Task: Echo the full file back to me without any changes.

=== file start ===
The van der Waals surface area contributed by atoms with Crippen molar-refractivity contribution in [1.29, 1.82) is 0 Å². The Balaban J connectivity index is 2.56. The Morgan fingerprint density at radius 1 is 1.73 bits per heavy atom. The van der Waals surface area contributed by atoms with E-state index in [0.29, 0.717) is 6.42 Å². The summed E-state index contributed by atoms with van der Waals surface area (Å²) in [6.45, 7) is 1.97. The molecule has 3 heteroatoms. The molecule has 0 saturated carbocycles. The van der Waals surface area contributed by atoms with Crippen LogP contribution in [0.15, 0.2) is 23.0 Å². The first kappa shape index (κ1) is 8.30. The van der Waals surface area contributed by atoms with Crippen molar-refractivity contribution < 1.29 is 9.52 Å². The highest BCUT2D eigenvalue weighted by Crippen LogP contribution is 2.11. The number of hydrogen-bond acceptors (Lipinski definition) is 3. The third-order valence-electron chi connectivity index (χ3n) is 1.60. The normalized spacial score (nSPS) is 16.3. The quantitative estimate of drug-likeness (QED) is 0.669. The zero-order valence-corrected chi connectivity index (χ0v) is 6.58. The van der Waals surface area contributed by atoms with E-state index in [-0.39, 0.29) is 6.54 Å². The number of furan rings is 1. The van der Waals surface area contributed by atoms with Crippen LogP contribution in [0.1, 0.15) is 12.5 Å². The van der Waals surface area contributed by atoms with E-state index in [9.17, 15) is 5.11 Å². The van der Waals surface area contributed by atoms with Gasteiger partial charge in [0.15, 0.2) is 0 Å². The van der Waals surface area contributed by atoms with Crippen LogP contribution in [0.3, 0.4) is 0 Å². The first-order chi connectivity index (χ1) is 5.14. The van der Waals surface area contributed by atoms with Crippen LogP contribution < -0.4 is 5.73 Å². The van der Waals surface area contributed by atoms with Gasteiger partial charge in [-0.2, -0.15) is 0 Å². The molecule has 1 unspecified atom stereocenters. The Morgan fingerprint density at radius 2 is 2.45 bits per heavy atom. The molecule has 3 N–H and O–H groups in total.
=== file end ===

The van der Waals surface area contributed by atoms with Crippen molar-refractivity contribution in [1.29, 1.82) is 0 Å². The Balaban J connectivity index is 2.56. The Morgan fingerprint density at radius 1 is 1.73 bits per heavy atom. The van der Waals surface area contributed by atoms with E-state index in [0.29, 0.717) is 6.42 Å². The summed E-state index contributed by atoms with van der Waals surface area (Å²) in [6.45, 7) is 1.97. The molecule has 3 heteroatoms. The molecule has 0 saturated carbocycles. The van der Waals surface area contributed by atoms with Crippen LogP contribution in [0.15, 0.2) is 23.0 Å². The first kappa shape index (κ1) is 8.30. The van der Waals surface area contributed by atoms with Crippen molar-refractivity contribution < 1.29 is 9.52 Å². The highest BCUT2D eigenvalue weighted by Crippen LogP contribution is 2.11. The number of hydrogen-bond acceptors (Lipinski definition) is 3. The third-order valence-electron chi connectivity index (χ3n) is 1.60. The normalized spacial score (nSPS) is 16.3. The quantitative estimate of drug-likeness (QED) is 0.669. The zero-order valence-corrected chi connectivity index (χ0v) is 6.58. The van der Waals surface area contributed by atoms with E-state index in [-0.39, 0.29) is 6.54 Å². The number of furan rings is 1. The van der Waals surface area contributed by atoms with Crippen LogP contribution in [0.1, 0.15) is 12.5 Å². The van der Waals surface area contributed by atoms with E-state index in [9.17, 15) is 5.11 Å². The van der Waals surface area contributed by atoms with Gasteiger partial charge in [0.15, 0.2) is 0 Å². The van der Waals surface area contributed by atoms with Crippen LogP contribution in [0.3, 0.4) is 0 Å². The first-order chi connectivity index (χ1) is 5.14. The van der Waals surface area contributed by atoms with Crippen LogP contribution < -0.4 is 5.73 Å². The van der Waals surface area contributed by atoms with Gasteiger partial charge in [-0.2, -0.15) is 0 Å². The molecule has 1 unspecified atom stereocenters. The Morgan fingerprint density at radius 2 is 2.45 bits per heavy atom. The molecule has 3 N–H and O–H groups in total.